Budget Leaks: Common Content Marketing Problem Spots and How to Solve Them Quickly

When clients come to me, they’re often trying to solve some specific problems. 

Something just isn’t working right. They’re not getting the results they’re after. They understand they’re behind the curve in some way. 

The good thing is that most of those problems are measurable. We can baseline where they’re at, and then determine the goal for where they want to be.

Even though the companies I talk to are so different — offering different technologies, different services, even different engagement models — they mostly have the same issues, and the same solutions often work to solve those issues. So over time, I’ve collected a list of go-to checkpoints for common problems. 

Here are a few of the problems that come up again and again, and the fixes I’ve found work well in most cases.

Problem 1: Low Email Open Rates

According to IBM research, the average email open rate for large businesses in the U.S. is 23.1%. For smaller and medium-sized businesses, Get Response found the average email open rate in North America was 19%. 

Nowhere near those numbers? That’s okay! It’s usually a very fixable problem.

Often, it’s a subject line issue. 

The subject line alone can stop an email recipient from clicking through. Maybe it isn’t compelling, or maybe it just turns them off, or doesn’t relate to them — any of which can lead to the recipient clicking the delete button immediately, without even giving the email a chance. 

So first, pay more attention to your email subject lines. Are they intriguing (without being click-bait-y, of course)? Are they relevant to the content of the email, and relevant your target audience? 

A/B testing is the best way to find out which kind of subject line appeals most to your audience. Most email marketing software programs these days offer A/B testing features — so take advantage!

I came across a study recently with interesting results: Every Cloud found that the subject lines that see the best open rates are those that include the company name. While partly I can see why — this clearly communicates who the email is from and what the reader might find inside — partly I’m floored by this. A company name takes up a lot of subject-line real estate, leaving little room for the actual subject line. Unless your subject line is incredibly short, adding the company name can lead to the subject line getting cut off in the reader’s inbox (most email tools cut off the subject line around 60 characters). This is something I’m now testing with a couple of HPC clients to see if their open rates improve when we add the company name to the subject line.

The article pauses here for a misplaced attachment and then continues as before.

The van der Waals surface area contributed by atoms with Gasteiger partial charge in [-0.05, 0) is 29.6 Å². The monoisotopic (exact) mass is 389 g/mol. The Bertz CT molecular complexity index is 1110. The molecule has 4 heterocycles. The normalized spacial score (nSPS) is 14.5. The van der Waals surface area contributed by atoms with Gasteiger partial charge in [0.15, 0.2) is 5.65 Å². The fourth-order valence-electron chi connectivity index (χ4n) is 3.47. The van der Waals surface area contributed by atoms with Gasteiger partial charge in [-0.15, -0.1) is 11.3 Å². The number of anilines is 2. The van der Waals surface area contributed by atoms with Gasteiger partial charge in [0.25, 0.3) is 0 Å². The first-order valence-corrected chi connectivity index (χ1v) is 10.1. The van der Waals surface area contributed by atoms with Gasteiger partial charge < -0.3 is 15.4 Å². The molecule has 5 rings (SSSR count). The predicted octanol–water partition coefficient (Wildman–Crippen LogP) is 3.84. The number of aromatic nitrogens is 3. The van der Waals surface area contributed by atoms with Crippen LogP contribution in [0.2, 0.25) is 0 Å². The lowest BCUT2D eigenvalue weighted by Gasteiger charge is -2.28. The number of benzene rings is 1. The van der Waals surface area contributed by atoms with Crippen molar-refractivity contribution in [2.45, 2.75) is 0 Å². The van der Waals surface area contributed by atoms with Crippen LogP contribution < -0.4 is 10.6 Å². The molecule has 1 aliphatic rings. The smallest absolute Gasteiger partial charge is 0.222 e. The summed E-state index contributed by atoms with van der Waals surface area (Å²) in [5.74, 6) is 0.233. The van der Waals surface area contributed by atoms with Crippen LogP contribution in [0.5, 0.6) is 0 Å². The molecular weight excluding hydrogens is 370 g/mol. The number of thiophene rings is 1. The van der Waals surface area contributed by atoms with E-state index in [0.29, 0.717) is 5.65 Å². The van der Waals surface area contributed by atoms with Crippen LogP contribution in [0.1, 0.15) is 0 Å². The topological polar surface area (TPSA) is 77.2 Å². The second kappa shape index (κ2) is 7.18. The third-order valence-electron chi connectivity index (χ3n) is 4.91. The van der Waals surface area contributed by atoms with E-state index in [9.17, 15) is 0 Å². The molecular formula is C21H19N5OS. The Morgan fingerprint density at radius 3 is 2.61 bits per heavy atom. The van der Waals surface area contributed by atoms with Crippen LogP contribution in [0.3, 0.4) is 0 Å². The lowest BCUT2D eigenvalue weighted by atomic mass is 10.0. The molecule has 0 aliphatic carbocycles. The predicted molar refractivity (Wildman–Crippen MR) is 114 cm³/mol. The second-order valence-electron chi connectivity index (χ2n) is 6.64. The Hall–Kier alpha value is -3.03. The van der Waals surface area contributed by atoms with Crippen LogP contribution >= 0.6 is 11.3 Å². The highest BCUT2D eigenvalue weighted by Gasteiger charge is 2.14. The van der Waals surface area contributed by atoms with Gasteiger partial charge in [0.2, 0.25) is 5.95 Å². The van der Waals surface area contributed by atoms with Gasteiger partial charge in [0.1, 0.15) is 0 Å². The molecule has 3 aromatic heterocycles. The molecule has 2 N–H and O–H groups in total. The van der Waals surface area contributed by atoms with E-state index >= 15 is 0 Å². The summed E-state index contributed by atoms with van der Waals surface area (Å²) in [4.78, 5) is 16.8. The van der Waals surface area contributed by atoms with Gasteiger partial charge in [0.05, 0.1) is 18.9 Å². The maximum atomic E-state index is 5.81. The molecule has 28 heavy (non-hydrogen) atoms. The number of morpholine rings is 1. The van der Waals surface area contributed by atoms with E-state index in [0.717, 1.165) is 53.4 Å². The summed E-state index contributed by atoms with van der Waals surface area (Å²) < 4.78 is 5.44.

Here’s an example from DataStax where the company name is in the subject line. As you can see, it does make the cutoff:

DataStax email subject line

Sometimes, the problem is segmentation. 

Sometimes the open-rate issue is a segmentation problem. If you’re sending your marketing emails and newsletters to your ENTIRE email list, you’re going to see lower open rates for sure. Sending to the entire list means your emails aren’t targeted — everyone gets served the same information and the same story. If you try to be everything to everyone, you won’t be anything to anyone.

Look at your email list segmentation. Your low open rate could mean that you’re sending emails that aren’t relevant to the recipients. 

Segment your list by industry, state of awareness, source of opt-in, role, interest, what action(s) the reader has been taking — or a combination of attributes. The more targeted you can make your emails, the better results you’ll get. 

Experimenting with the sender name can sometimes yield positive results.

Sending your emails from a nameless, faceless mailbox may be easy and keep things simple on your end — but it may have unintended consequences on the receiving end. This is basic human psychology: An email subscriber can’t feel personally connected to “Company News.” Getting an email from the founder of the company, or the marketing director, or another real human being is a totally different story. We can connect with other human beings in ways we cannot connect with group mailboxes.

Try using a real person’s name and email address as your sender. Some of my clients have seen upticks in open rates by making this simple change.

Surprise! Sometimes the low open rates are caused by a device issue.

These days 54% of people are reading emails on mobile devices. 

Are you 100% sure that your email recipients are having a good user experience when they open your emails on their mobile devices? If not, check your latest marketing email on your smartphone right now. 

A lot of email marketing uses templates or tables that get funky when you open the email on a smaller screen. After one or two bad reading experiences, your audience is trained not to bother opening an email from you — and they’ll delete future emails instead of opening them from there on out. And considering that 70% of consumers will immediately delete an email that doesn’t present well on their mobile device, making sure your emails are responsive and mobile-friendly can be a quick and easy way to boost the results of your email marketing.